Sunday, March 28, 2010

The Freemium Manifesto - Insights from the Freemium Summit

The full-day Freemium Summit in San Francisco on Friday managed to exceed the expectations of mine (and everyone else I talked to), thanks to a stellar set of speakers and panelists (special kudos to organizer Charles Hudson).

If you search for #freemiumsummit on Twitter you will get a taste of the firehose of stats and insights shared, and there have already been a couple of blog posts about the event (here and here). Having been an advocate of the freemium model for the past 5 years (evangelizing freemium mobile calling at jaxtr and now freemium website building and hosting at Webs), I left The Summit with a stronger sense of purpose and deeper conviction in the following set of ideas -- my "Freemium Manifesto": 

Freemium is as virtual as the Web
Freemium business models work only when your marginal cost of delivering the service to a new user approaches zero. In traditional goods and services industries, such utopia cannot exist as delivering any physical good or service has real costs associated with it. This is not so in the virtual world as processing, bandwidth and storage costs approach zero. The best you can get in the non-virtual world is "free trial" or "first-one-is-free" type of offers, but those are really marketing tactics and not fundamental attributes of the product or the business model. That is why online businesses that got started in early days of the Web opted for the "free trial" model as they faced steep storage and bandwidth costs (e.g., legacy web hosting companies).

Freemium is  a product concept, not a marketing problem
Unless you build the DNA of your product around Freemium, it will never work. That's why approaching it as a "marketing" problem would be disastrous. Freemium needs to be built into the Product, and every feature developed, the user experience, flows, funnels, upsell paths, etc., all need to be evaluated in its light.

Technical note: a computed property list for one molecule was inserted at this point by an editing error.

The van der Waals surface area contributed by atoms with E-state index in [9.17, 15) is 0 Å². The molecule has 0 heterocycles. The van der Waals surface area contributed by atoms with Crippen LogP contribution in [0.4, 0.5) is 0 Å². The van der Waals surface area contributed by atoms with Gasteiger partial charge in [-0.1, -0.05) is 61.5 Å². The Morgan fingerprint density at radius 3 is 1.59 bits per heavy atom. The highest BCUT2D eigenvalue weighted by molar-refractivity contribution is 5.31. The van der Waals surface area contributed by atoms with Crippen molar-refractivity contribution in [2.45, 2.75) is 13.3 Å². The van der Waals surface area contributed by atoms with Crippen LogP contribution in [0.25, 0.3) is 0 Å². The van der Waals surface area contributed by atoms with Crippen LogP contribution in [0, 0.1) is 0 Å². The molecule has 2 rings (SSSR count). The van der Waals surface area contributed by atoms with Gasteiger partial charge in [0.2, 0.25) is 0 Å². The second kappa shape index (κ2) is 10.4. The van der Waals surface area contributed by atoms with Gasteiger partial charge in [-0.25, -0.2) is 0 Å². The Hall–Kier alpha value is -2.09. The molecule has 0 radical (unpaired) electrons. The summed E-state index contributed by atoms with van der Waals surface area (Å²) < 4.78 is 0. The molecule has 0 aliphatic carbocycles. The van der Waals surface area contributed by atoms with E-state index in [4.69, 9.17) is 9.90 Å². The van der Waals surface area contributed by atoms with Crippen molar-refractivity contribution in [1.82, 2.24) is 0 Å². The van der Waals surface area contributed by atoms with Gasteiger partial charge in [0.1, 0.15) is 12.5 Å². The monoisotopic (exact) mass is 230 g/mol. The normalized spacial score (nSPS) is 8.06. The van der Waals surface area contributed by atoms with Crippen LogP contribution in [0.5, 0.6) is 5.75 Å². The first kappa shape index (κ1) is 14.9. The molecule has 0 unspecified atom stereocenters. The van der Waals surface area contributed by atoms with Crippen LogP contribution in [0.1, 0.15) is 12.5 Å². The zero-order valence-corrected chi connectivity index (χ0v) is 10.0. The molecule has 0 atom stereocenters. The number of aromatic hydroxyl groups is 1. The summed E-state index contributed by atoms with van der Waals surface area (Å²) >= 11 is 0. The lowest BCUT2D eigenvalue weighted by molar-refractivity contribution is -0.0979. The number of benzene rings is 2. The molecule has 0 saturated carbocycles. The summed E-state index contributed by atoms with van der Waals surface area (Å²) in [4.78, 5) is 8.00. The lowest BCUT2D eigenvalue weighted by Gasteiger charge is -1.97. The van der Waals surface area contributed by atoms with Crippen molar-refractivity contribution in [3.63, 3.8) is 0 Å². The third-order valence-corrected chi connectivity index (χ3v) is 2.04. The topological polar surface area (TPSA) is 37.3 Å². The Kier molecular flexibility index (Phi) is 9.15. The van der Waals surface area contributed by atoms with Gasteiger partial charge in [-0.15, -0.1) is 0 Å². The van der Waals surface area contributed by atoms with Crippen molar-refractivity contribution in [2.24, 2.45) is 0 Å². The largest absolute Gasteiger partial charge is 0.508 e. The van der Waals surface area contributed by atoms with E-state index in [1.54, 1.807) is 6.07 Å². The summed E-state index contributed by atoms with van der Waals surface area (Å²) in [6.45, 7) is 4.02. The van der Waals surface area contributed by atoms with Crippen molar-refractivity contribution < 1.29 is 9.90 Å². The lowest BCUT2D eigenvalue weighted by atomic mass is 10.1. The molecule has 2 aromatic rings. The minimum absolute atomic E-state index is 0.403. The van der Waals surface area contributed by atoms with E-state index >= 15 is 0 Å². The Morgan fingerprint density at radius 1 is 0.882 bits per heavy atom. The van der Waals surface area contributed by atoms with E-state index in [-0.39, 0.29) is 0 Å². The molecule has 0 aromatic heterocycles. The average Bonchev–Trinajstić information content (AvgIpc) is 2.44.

Freemium is a disruptive business model
Products and services that are not built on the freemium model have a very hard time changing and adopting to the freemium model. Just as the case of disruptive technologies, established non-freemium businesses have a serious heartburn over cannibalizing existing revenue lines by giving away things for free. Entire departments would have to be laid off and/or retrained, and the business would have to take some time off to learn the new tricks of a new way of doing business. In other words, lots of time, money and ego has been invested in building the existing business model and its projections, which means real inertia. So, few Boards would seriously advocate such change to the way things have been done. Which leaves ample elbow room for startups to come and take away market share. This is what Skype is doing to the Telco industry, Zoosk to the Online Dating industry, and my company Webs to the Website Building and Hosting industry.

Freemium is the future
Although all of the panelists and speakers at The Summit kept emphasizing that freemium may not be right for everybody, I believe that for online businesses, freemium is the future. As the costs for delivering virtual goods and services drop, it is just a matter of time before someone in your particular industry starts figuring out how to give away something for free online, FOREVER, while building a successful business on top of it. If freemium is not part of your business model, now is the time to challenge yourself!

Do you agree or disagree? Please share your thoughts in the comments below.